Are All Sports Becoming the Same?

I was listening to a discussion on the radio the other day about the Houston Astros baseball team.  The team surprised a lot of fans last year by holding first place in the American League West most of the season and while faltering down the stretch still was able to take a Wild Card spot and win the Wild Card game against the Yankees.

The conversation turned to the makeup of that winning team.  The consensus was that it was all because of pitching and home run hitting.  That is true. The Astros had the best pitching earned run average in the American League.  They also hit 230 home runs.  A number of other offensive things they did not do well.  They struck out way too much…didn’t have an outstanding on base percentage and pretty much relied on the home run to score runs.

Then I thought of pro basketball.  Teams that win now are good on defense and hit a lot of three point shots.  Defense in basketball is like pitching in baseball.  Don’t let the other team score much.  Then, on offense fire up a bunch of three pointers.  Hitting one of every three provided points at the same rate has hitting one of every two two-point shots.  In other words go for the long ball.  Don’t worry about the little things like making extra passes of hitting the short shots (the singles of baseball). Extra passes mean more chances to screw up with a turnover.

Next game football.  Again we start with defense.  Have a strong defense.  Offensively have a team that can score quickly with few plays.  That can be accomplished by a solid deep passing game or runners who have the skill to break off huge chunks of the field on the ground.  The more plays needed to get down the field the more chances there are to fail or make mistakes.  Thats like a baseball team that needs to string three singles together to score.  One breakdown and nothing happens.  One home run and something is guaranteed on the scoreboard.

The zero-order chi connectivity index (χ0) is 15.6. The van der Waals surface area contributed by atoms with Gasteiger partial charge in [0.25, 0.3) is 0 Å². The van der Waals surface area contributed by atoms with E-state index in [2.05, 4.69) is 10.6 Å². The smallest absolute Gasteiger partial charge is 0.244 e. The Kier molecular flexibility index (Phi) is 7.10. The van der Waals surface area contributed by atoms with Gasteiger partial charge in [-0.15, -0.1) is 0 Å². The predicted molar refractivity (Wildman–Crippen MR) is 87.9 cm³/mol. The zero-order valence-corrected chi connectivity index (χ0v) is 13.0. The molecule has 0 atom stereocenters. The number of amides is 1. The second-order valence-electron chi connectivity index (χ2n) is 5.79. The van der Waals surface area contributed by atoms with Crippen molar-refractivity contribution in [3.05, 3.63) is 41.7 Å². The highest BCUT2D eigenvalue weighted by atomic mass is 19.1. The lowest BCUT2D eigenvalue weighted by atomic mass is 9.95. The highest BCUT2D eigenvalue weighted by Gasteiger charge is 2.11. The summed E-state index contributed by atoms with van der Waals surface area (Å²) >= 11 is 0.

See the patterns?  In all three cases it would seem the numbers have shown teams and coaches the method to win is to swing hard and hope you hit it, but always play solid defense (or pitch).

The problem is that this philosophy may win a lot of games, but it is really the best strategy to win the big ones?

In Houston the shoot quick from three point range got the Rockets to the NBA Western Finals last season. This year the offensive strategy hasn’t changed but the team has been floundering because they have ignored the defensive part of the plan.  They are not guarding anyone well consistently.

In football, the Texans had the defensive part down pat, but had an offense that could not get the ball downfield quickly and in few plays so scoring was a challenge unless the defense had already set them up with good field position.

We don’t know what the Astro season will provide, but if the pitching–which is the cornerstone of baseball defense– falls off, the team might fail to meet expectations because they have few ways to score runs in close games if the home runs don’t come.

It would seem that the number crunchers who are essentially running pro sports these days have taken a lot of the fun out of sports. The big play is the thing. But a team that relies on three point shooting, but can’t hit them and doesn’t really run plays providing other alternatives is awful to watch.  A baseball team that strikes out frequently and can’t squeeze out runs without home runs is the same. A football team that heaves pass after pass downfield with most falling uncaught will will wind up punting a lot.

It is also true in football a team that cannot execute a consistent running game that is capable of conducting a drive without the big play is just a punt waiting to happen, too, …or a penalty or turnover away from having to play defense. The option for the long pass play is necessary as an option.  But just bombing away hoping one will hit is not.

The big plays are exciting, but no matter what the sport, they don’t come that frequently.  It behooves teams to learn to play the full game no matter what sport if they want to win the ultimate prize.

I name New England (defending NFL champs), the Kansas City Royals and the Golden State Warriors and I rest my case.  All three were capable of doing it all and did not rely on the long pass, home run or three pointer to win.  They played the full game.

 

 

 

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About gregclucas

Author, "Baseball-Its More Than a Game" available through Amazon.com, BN.com or by order. Veteran sportscaster with extensive play by play experience in MLB, NBA and college sports.
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